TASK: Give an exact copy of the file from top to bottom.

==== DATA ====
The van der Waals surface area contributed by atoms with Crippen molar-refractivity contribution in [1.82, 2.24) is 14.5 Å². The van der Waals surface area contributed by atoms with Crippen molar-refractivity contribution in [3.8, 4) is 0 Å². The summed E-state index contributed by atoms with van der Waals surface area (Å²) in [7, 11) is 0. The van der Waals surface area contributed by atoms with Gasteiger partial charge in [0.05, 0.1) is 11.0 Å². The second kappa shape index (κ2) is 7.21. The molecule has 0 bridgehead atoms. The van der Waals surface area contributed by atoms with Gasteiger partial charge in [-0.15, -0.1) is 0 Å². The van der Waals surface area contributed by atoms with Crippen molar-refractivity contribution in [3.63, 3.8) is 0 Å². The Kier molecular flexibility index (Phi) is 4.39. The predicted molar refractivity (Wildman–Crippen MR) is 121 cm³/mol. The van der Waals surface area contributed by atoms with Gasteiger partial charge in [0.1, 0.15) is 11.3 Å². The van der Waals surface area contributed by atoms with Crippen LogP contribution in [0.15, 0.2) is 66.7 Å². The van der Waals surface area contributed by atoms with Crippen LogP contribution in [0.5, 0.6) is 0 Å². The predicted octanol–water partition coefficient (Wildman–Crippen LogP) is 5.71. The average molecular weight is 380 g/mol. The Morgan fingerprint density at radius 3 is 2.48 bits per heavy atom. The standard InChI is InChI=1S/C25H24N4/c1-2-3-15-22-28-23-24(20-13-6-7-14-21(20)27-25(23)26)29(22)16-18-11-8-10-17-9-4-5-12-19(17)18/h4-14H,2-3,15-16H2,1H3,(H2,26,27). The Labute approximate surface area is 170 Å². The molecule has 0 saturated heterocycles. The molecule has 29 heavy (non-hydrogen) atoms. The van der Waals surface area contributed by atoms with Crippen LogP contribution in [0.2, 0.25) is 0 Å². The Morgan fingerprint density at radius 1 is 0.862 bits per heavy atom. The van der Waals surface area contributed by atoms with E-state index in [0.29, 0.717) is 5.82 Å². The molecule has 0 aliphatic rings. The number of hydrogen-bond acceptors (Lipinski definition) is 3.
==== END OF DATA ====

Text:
The van der Waals surface area contributed by atoms with Crippen molar-refractivity contribution in [1.82, 2.24) is 14.5 Å². The van der Waals surface area contributed by atoms with Crippen molar-refractivity contribution in [3.8, 4) is 0 Å². The summed E-state index contributed by atoms with van der Waals surface area (Å²) in [7, 11) is 0. The van der Waals surface area contributed by atoms with Gasteiger partial charge in [0.05, 0.1) is 11.0 Å². The second kappa shape index (κ2) is 7.21. The molecule has 0 bridgehead atoms. The van der Waals surface area contributed by atoms with Gasteiger partial charge in [-0.15, -0.1) is 0 Å². The van der Waals surface area contributed by atoms with Crippen molar-refractivity contribution in [3.63, 3.8) is 0 Å². The Kier molecular flexibility index (Phi) is 4.39. The predicted molar refractivity (Wildman–Crippen MR) is 121 cm³/mol. The van der Waals surface area contributed by atoms with Gasteiger partial charge in [0.1, 0.15) is 11.3 Å². The van der Waals surface area contributed by atoms with Crippen LogP contribution in [0.15, 0.2) is 66.7 Å². The van der Waals surface area contributed by atoms with Crippen LogP contribution in [0.5, 0.6) is 0 Å². The predicted octanol–water partition coefficient (Wildman–Crippen LogP) is 5.71. The average molecular weight is 380 g/mol. The Morgan fingerprint density at radius 3 is 2.48 bits per heavy atom. The standard InChI is InChI=1S/C25H24N4/c1-2-3-15-22-28-23-24(20-13-6-7-14-21(20)27-25(23)26)29(22)16-18-11-8-10-17-9-4-5-12-19(17)18/h4-14H,2-3,15-16H2,1H3,(H2,26,27). The Labute approximate surface area is 170 Å². The molecule has 0 saturated heterocycles. The molecule has 29 heavy (non-hydrogen) atoms. The van der Waals surface area contributed by atoms with Crippen LogP contribution in [0.2, 0.25) is 0 Å². The Morgan fingerprint density at radius 1 is 0.862 bits per heavy atom. The van der Waals surface area contributed by atoms with E-state index in [0.29, 0.717) is 5.82 Å². The molecule has 0 aliphatic rings. The number of hydrogen-bond acceptors (Lipinski definition) is 3.